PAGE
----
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I went Walking by Sue Williams is a simple little book for early learners, that offers educators an opportunity to integrate several parts of the curriculum through a variety of fun learning activities
How to plan for integrated learning activities using I Went Walking
This picture book can be used in a variety of ways to engage children in learning and may be especially useful before going on an excursion to a farm or zoo, or anywhere where children are bound to see a variety of animals.
You could even set up your own farm, or zoo or natural environment with elements from nature and some high-quality plastic or wooden animals.
Alternatively, read the book before going on a walk around your school yard, local park or neighbourhood for children to practice their observation skills and take note of what they see or discover on the walk. It doesn’t have to be animals it can be anything. A green leaf, a white car, a yellow bucket, a brown gum nut, anything!
7 Integrated learning activities for I Went Walking
1. Integrate inquiry-based learning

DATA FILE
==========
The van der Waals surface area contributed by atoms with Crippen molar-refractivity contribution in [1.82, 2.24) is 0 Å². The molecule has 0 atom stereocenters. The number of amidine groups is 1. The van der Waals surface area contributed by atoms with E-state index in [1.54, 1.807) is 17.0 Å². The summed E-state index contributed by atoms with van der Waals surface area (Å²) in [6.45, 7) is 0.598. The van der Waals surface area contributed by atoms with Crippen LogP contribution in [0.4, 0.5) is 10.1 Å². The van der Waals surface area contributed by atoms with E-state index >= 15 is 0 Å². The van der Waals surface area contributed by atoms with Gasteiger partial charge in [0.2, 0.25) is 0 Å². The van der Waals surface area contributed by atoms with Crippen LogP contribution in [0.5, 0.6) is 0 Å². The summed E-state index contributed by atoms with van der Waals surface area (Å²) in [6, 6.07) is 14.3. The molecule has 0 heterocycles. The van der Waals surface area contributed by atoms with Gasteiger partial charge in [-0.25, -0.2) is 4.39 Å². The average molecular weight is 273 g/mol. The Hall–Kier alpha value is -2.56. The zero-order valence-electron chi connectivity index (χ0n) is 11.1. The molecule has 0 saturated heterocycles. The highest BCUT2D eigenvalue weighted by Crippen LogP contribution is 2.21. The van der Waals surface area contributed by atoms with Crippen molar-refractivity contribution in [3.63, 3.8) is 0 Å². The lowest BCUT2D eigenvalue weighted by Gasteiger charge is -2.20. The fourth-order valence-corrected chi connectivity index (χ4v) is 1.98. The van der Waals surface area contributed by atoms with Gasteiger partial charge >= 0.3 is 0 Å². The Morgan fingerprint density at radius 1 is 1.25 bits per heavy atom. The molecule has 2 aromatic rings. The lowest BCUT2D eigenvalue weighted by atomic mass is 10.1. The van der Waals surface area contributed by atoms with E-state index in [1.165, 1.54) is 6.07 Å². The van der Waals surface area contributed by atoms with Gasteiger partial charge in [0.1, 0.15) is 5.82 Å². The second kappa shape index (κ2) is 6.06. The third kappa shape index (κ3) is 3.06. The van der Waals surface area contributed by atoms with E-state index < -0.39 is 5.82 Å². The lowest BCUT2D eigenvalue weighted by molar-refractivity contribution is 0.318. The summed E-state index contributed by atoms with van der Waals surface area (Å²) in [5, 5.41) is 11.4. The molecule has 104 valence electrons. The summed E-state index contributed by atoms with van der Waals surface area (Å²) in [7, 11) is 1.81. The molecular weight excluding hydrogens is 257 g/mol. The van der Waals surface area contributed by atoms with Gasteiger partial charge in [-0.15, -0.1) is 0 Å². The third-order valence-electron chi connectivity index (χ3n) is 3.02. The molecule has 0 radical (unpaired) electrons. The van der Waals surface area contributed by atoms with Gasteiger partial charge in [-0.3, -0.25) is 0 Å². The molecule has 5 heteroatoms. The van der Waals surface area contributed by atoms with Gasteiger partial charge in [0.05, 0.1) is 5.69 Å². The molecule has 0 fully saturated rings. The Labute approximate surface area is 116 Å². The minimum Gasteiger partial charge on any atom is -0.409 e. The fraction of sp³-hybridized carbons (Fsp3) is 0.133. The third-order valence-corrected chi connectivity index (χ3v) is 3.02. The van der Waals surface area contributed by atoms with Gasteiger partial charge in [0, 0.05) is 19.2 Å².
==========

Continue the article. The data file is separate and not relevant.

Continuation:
Since the book focuses on animals that the character encounters, this would be a natural choice for an inquiry project. Once the children have written their own little picture story, they can then choose an animal to learn more about. Check out this blog post and download my free template for a guided inquiry project on an animal of the child’s choice.
After reading books and perhaps looking at on-line sites like National Geographic Kids, children can use the template to gather information on their inquiry animal.
Depending on the age of the child and the skills you are teaching, the project can take a variety of forms.
Younger children might just draw their animal and then tell you the facts they have learnt for you to scribe, or perhaps they are beginning writers and are having a go at writing themselves, practising their sounding out and phonic skills.
Older or more capable children at around Year 1 or Year 2 will be capable of writing simple reports, creating informational brochures, posters or even creating movies or PowerPoint presentations. Yes, NEVER underestimate a child’s ability. Many of my Year 2 students have created incredible presentations using technology as well as fabulous artistic creations.